Various scientists and civil society’s organizations have been very vocal about the risk of greenwashing posed by some of the EU Taxonomy measures, both in terms of (lack of) effective climate action and human rights protection. As identified in our research, the three key problems presented by the April Package are posed by the fact that (1) the Climate Delegated Act paves the way to accepting natural gas a transitional fuel; and that (2) bioenergy and (3) forest management are considered sustainable activities, despite their known adverse impacts on other planetary boundaries, such as biodiversity. The greater risk, of course, is that instead of effectively reducing fossil fuel production, we are locking in longer-term reliance on them for the next 10 to 30 years. Furthermore, the identification of controversial economic activities as ‘sustainable’ to appease the concerns of certain EU member states will not help achieve the objectives of the European Green Deal, let alone a truly Just Transition.
Although the implications of the April Package for the financial sector might not be immediately obvious, they are significantly far-reaching. As we all know, the EU Taxonomy and its technical screening criteria are hailed as a benchmark for Environmental, Social and Governance (ESG) standards worldwide. The Climate Delegated Act, and the other EU Taxonomy delegated acts that will follow, are of fundamental importance for the way in which business will be reporting on corporate sustainability (see the April package proposal for the Corporate Sustainability Reporting Directive). In turn, under the Sustainable Financial Disclosure Regulation which came into effect on 10 March 2021, disclosure information based on the screening criteria will also feed into financial sector’s disclosure.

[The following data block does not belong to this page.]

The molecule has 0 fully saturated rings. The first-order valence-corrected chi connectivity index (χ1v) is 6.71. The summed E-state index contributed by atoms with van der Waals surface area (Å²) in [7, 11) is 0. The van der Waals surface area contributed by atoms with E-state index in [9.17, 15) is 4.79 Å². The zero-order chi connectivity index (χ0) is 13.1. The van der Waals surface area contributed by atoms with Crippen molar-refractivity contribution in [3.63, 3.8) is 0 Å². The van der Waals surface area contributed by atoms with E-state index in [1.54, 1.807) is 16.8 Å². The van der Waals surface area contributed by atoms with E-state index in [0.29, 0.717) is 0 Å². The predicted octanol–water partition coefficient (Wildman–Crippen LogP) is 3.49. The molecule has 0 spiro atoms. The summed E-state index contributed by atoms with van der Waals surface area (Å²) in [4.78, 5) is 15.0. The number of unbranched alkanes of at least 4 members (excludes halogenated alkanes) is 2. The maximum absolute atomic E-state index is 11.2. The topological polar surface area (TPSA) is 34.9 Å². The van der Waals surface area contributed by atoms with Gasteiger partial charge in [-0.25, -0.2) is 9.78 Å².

What we see, therefore, is the creation of a very complex governance infrastructure, or rather, a technology of governance which sets out a longer-term framing of non-protection. Thus, whilst it is true that the EU is taking the lead on climate action and sustainable finance, it is also true that it is setting the bar far too low for effective climate action and human rights protection to be achieved. Science-based policy making is now our only tool to ensure that we limit the catastrophic consequences of climate change; and, although the EU Taxonomy delegated acts can be amended, every year spent without pursuing effective climate action is a year too late to save this planet, the species inhabiting it and future generations.
Suggested citation: D. Davitti and A. Kılıç. ‘EU April 2021 Package on Sustainable Finance: Green Stewardship or ‘Chronicles of a Death Foretold’?’, Nova Centre on Business, Human Rights and the Environment Blog, 26th July 2021.